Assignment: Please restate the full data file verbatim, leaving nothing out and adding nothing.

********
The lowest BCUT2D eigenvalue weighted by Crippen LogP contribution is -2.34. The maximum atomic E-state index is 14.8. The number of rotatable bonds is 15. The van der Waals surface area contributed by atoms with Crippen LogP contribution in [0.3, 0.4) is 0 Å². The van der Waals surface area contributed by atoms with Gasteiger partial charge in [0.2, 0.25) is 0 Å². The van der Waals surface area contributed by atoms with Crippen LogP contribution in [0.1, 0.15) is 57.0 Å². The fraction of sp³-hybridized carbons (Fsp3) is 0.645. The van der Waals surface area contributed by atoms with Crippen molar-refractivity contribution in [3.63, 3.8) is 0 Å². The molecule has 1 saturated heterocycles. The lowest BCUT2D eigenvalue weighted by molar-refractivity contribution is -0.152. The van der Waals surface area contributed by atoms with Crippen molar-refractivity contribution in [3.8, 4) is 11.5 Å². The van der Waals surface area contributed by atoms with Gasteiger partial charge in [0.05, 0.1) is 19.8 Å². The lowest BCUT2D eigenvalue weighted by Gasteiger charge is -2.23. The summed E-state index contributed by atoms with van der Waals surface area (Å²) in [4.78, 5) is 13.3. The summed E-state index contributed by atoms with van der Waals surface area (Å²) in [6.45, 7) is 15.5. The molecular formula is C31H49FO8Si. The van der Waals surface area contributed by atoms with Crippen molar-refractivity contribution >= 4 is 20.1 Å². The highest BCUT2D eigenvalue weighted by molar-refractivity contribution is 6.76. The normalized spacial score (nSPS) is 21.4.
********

The lowest BCUT2D eigenvalue weighted by Crippen LogP contribution is -2.34. The maximum atomic E-state index is 14.8. The number of rotatable bonds is 15. The van der Waals surface area contributed by atoms with Crippen LogP contribution in [0.3, 0.4) is 0 Å². The van der Waals surface area contributed by atoms with Gasteiger partial charge in [0.2, 0.25) is 0 Å². The van der Waals surface area contributed by atoms with Crippen LogP contribution in [0.1, 0.15) is 57.0 Å². The fraction of sp³-hybridized carbons (Fsp3) is 0.645. The van der Waals surface area contributed by atoms with Crippen molar-refractivity contribution in [3.63, 3.8) is 0 Å². The molecule has 1 saturated heterocycles. The lowest BCUT2D eigenvalue weighted by molar-refractivity contribution is -0.152. The van der Waals surface area contributed by atoms with Crippen molar-refractivity contribution in [3.8, 4) is 11.5 Å². The van der Waals surface area contributed by atoms with Gasteiger partial charge in [0.05, 0.1) is 19.8 Å². The lowest BCUT2D eigenvalue weighted by Gasteiger charge is -2.23. The summed E-state index contributed by atoms with van der Waals surface area (Å²) in [4.78, 5) is 13.3. The summed E-state index contributed by atoms with van der Waals surface area (Å²) in [6.45, 7) is 15.5. The molecular formula is C31H49FO8Si. The van der Waals surface area contributed by atoms with Crippen molar-refractivity contribution >= 4 is 20.1 Å². The highest BCUT2D eigenvalue weighted by molar-refractivity contribution is 6.76. The normalized spacial score (nSPS) is 21.4.